# How is it possible to electroplate using an Al3+ solution, when water is a stronger oxidant?

Suppose that I wanted to electroplate Al(s) onto a Cu(s) Cathode, (using an Aluminium Nitrate solution and Al(s) anode).

At standard conditions, Al(s) is the strongest reducing agent, which is good. However, H2O (l) is a stronger oxidising agent than Al3+, which should mean that no Al3+ can be reduced to form the coating on the cathode.

Despite this, I have seen several experiments achieve such an electroplating (with a solution, not molten).

How is this possible?

• Can you link to those experiments because this is very unlikely, unless they have cracked the code of making a solution of Al3+ with very high activity. – Nisarg Bhavsar May 22 at 7:34
• @NisargBhavsar core.ac.uk/download/pdf/11725439.pdf. Experiment F. I’m trying to replicate this experiment with oxidation state of 3+, and Al3+ is the only one that I can think of that can reduce directly to solid. Maybe there is another metal that could work – Simplex1 May 22 at 7:37

No ! It is not possible to deposit aluminum by electrolysis of a water solution. It may be done in a solution of $$\ce{AlCl3}$$ in an organic solvent like toluene, but not in water. And even in toluene, the conductivity is low. Metallic aluminum reacts with water, when this metal is not protected by an outer layer of aluminum oxide $$\ce{Al2O3}$$ as it is as soon as an aluminum piece is in contact with air.

For those who doubt about this reaction, let me add a few words. The reaction ion Al + H2O is not really violent, but it is visible. The only way of seeing this reaction is to prevent the alumina layer to cover the surface of the metal. And the only way of preventing this phenomena, is to dip a piece of metallic aluminum into an aqueous solution of mercuric chloride $$\ce{HgCl2}$$. In this case, the ions $$\ce{Hg^{2+}}$$ are able to cross the alumina layer and react with aluminum according to : $$\ce{2 Al + 3 Hg^{2+} -> 3 Hg + 2 Al^{3+}}$$ This reaction produces the appearance of some atoms of metallic mercury which form an amalgam with aluminum. Here the alumina layer is immediately formed but it does not cover entirely the metallic surface of aluminum. So the layer of alumina is not air proof or waterproof. So the corrosion continues. If the wet piece of aluminum is removed from the $$\ce{HgCl2}$$ solution, dried and deposited somewhere on a table, the alumina is formed steadily making sorts of white filaments that are growing before one's very eye. In a couple of minutes these filaments look like a delicate beard and measure several centimeters long. This phenomena stops when the fist layer of aluminum atoms is oxidized, because the mercury atoms are also eliminated. And the next oxidation of the aluminum surface is entirely covered by alumina.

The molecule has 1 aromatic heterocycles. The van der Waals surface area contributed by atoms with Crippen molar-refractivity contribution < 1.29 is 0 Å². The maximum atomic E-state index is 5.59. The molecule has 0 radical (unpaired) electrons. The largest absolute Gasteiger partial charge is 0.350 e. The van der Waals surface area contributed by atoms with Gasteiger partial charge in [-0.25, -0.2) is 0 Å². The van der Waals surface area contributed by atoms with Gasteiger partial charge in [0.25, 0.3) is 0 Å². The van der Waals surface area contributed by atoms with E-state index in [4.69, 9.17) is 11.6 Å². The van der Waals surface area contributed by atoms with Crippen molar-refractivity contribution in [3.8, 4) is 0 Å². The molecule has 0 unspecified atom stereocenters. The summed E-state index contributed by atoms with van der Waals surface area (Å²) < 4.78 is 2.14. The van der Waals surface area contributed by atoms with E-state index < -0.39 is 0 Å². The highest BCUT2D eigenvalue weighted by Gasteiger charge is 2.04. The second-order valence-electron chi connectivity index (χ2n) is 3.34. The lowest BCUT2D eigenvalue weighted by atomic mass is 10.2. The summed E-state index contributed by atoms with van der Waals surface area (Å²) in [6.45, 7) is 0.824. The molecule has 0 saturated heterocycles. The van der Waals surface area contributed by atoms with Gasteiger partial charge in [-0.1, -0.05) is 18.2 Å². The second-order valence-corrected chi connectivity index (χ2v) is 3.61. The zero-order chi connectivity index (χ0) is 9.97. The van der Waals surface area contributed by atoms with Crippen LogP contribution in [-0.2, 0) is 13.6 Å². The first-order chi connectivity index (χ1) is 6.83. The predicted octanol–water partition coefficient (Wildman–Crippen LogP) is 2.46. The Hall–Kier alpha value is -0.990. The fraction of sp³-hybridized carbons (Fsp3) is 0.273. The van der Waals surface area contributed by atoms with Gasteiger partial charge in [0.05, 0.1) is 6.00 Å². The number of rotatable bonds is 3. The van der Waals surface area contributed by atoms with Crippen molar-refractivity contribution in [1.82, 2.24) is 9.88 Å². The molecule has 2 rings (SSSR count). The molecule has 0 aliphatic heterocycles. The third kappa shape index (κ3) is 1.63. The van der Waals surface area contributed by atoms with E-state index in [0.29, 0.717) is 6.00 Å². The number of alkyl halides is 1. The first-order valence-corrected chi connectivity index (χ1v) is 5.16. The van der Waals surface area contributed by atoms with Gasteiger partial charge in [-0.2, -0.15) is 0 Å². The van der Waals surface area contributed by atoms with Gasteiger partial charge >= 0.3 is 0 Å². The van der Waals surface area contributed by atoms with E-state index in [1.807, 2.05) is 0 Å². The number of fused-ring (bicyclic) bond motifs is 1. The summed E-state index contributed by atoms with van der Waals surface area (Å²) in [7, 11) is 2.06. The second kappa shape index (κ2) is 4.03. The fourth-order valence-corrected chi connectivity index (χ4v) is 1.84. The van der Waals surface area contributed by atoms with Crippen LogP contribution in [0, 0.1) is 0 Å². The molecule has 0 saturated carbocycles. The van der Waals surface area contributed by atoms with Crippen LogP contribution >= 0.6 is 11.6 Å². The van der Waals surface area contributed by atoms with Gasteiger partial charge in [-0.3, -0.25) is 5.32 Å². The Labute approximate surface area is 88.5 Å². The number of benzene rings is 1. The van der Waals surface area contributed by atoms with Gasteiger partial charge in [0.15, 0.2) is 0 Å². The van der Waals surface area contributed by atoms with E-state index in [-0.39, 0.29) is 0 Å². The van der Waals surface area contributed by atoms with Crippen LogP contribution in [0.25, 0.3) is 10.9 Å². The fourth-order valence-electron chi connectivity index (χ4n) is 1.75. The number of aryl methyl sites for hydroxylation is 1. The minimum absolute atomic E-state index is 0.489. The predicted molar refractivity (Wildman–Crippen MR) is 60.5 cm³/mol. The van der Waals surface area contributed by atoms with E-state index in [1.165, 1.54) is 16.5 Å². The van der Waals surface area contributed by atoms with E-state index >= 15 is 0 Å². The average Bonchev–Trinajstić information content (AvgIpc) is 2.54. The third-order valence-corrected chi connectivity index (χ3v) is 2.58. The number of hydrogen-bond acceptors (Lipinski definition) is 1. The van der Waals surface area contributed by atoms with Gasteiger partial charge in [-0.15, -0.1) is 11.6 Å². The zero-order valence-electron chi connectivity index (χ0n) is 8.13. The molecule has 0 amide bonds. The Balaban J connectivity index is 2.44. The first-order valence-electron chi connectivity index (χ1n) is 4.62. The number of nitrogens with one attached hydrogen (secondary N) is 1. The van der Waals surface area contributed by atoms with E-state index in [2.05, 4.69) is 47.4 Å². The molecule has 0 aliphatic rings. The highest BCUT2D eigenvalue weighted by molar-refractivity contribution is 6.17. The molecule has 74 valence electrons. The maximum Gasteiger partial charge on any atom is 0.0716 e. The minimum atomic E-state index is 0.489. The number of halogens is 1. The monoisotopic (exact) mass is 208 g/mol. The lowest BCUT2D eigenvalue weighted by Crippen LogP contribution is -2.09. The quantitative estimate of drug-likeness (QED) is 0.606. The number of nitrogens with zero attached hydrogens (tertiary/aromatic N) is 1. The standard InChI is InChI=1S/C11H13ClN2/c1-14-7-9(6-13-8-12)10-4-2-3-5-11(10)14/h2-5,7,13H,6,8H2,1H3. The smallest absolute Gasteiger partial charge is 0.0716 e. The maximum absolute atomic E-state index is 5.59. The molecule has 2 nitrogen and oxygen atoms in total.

• I see. I’m currently doing research on oxidation states, and metals which ions of 3+ oxidation states seem few and far between. I suppose the report I read failed to mention any additional solutions used. – Simplex1 May 22 at 7:21
• "Metallic aluminium reacts violently with water" I highly doubt that, I have seen aluminium chips from cutting aluminium pieces come into contact with water, and nothing has happened. At best, it will tarnish slowly. – S R Maiti May 22 at 9:29
• You can buy gallium aluminum “amalgam” and use it to generate hydrogen gas by putting it into water. Very expensive hydrogen generation, but same principle as with mercury: breach the aluminum oxide coat and reactivity happens! I upvoted, by the way. – Ed V May 22 at 20:11
• @EdV Thank you for for the information about the alloy Al-Ga, the I did not know. – Maurice May 23 at 9:47